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Kim Tolbert Dodges Questions About High Turnover, City Plans

City of Dallas seal
City of Dallas seal | Image by Harry Thomas Flower/Shutterstock

Interim City Manager Kim Tolbert has dodged questions about her plans for the employees of the City of Dallas.

The Dallas Express emailed Tolbert seeking comment on her plans to address the City’s seeming lack of appeal as a place of employment. DX also sought comment on Tolbert’s new administration plans to resolve issues that have endured since the T.C. Broadnax City Manager era, for whom she served as a deputy.

The City of Dallas has recently suffered significant turnover at nearly every level of government. The City of Austin recently recruited Broadnax to become its new city manager. Deputy Manager Robert Perez recently announced his departure to become the city manager of Topeka, Kansas. Additionally, the City reportedly narrowly fended off Police Chief Eddie Garcia’s departure.

Furthermore, the Dallas Police Department continues to struggle with staffing shortages, which has become a significant and ongoing concern for the City. The department currently suffers a shortage of roughly 1,000 officers as property crime continues to rise, DX reported. This has led Downtown Dallas to regularly outpace Fort Worth in criminal activity.

One example that demonstrates the issues across levels of government is 9999 Technology Blvd. This property was formerly a call center for a French telecom company. However, after the company outsourced the Texas jobs in 2019, the building was abandoned and fell into disrepair. Since at least 2023, when the City took control of the office complex, the area has become a magnate for nuisance behavior and crime. On one recent occasion, witnesses told DX they saw police and the coroner exiting the property after an incident.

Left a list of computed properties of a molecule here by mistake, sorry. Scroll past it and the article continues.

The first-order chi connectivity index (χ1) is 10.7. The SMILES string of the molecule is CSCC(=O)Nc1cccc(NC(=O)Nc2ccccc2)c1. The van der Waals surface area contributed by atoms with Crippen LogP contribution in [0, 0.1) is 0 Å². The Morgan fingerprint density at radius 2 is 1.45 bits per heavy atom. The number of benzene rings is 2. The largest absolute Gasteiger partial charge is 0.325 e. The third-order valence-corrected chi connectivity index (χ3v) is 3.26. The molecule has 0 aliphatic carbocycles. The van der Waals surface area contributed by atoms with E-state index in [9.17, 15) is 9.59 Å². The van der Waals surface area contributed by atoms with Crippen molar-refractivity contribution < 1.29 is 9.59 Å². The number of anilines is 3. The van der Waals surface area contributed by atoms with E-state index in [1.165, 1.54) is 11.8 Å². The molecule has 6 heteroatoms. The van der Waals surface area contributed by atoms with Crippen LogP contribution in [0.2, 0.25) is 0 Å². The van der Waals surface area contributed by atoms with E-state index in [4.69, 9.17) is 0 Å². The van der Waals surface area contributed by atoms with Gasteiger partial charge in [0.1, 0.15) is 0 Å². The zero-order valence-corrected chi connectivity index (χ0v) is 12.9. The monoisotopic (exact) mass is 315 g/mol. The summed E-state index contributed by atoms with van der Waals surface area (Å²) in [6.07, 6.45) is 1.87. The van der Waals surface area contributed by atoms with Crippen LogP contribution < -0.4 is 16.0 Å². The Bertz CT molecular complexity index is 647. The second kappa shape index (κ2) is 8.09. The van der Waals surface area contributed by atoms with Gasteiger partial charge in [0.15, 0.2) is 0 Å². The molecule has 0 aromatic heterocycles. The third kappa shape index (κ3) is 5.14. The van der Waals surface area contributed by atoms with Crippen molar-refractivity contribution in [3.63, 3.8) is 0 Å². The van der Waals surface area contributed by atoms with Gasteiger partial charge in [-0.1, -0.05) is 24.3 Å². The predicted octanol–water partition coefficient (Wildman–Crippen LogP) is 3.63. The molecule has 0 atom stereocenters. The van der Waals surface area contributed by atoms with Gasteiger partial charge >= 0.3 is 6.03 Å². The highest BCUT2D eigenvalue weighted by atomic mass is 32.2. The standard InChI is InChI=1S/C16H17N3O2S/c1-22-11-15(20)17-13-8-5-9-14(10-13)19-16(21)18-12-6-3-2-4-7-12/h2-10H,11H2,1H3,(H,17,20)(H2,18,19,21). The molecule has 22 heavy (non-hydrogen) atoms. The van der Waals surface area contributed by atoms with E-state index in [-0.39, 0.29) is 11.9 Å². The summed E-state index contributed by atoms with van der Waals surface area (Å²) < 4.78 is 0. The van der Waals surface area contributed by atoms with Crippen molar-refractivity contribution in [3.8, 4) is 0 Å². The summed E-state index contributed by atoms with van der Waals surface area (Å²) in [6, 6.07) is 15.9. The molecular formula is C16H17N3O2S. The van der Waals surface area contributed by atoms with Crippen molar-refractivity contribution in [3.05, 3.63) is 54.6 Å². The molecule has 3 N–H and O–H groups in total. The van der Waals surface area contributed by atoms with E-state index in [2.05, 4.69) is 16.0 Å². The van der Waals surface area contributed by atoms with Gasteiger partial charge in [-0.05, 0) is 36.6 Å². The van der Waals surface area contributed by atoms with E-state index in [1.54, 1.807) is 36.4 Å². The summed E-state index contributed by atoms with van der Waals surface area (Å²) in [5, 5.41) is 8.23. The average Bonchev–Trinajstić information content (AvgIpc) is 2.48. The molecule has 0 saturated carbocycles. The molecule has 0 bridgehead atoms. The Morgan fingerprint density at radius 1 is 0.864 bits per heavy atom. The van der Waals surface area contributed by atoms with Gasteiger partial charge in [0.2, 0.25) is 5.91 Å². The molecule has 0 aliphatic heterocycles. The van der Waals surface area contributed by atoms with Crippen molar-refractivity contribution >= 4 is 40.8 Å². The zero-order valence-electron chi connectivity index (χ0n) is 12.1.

The Broadnax administration took no publicly known action to secure the area or demolish the decaying structure. DX asked the interim city manager if she would take action. She did not respond. Likewise, Tolbert did not issue a statement when asked about her plans to make Dallas more attractive as a place of employment for its civil servants.

Historically, Tolbert has not been forthcoming about her professional activity. After DX published a multi-part series examining her social media activity, she blocked DX on X. This activity concerned engagement with tweets and videos harshly critical of police within a racial justice context. The series also highlighted Tolbert’s support for removing historic statues in Dallas and her support for policies seen as being helpful to illegal immigrants.

Similarly, under Tolbert’s and Broadnax’s leadership, DX had an unusual encounter with the City secretary’s office during a public records request. The request resulted in a prolonged dispute that came before the Texas Attorney General. The secretary’s office claimed it could not release records of Tolbert’s work product on DEI and related material during her years of service with the City. Then, the secretary’s office claimed the files did not exist. Shortly thereafter, a tiny batch of documents materialized without explanation.

DX asked the City secretary’s office if they had lost or destroyed documents during their search. They chose not to respond.

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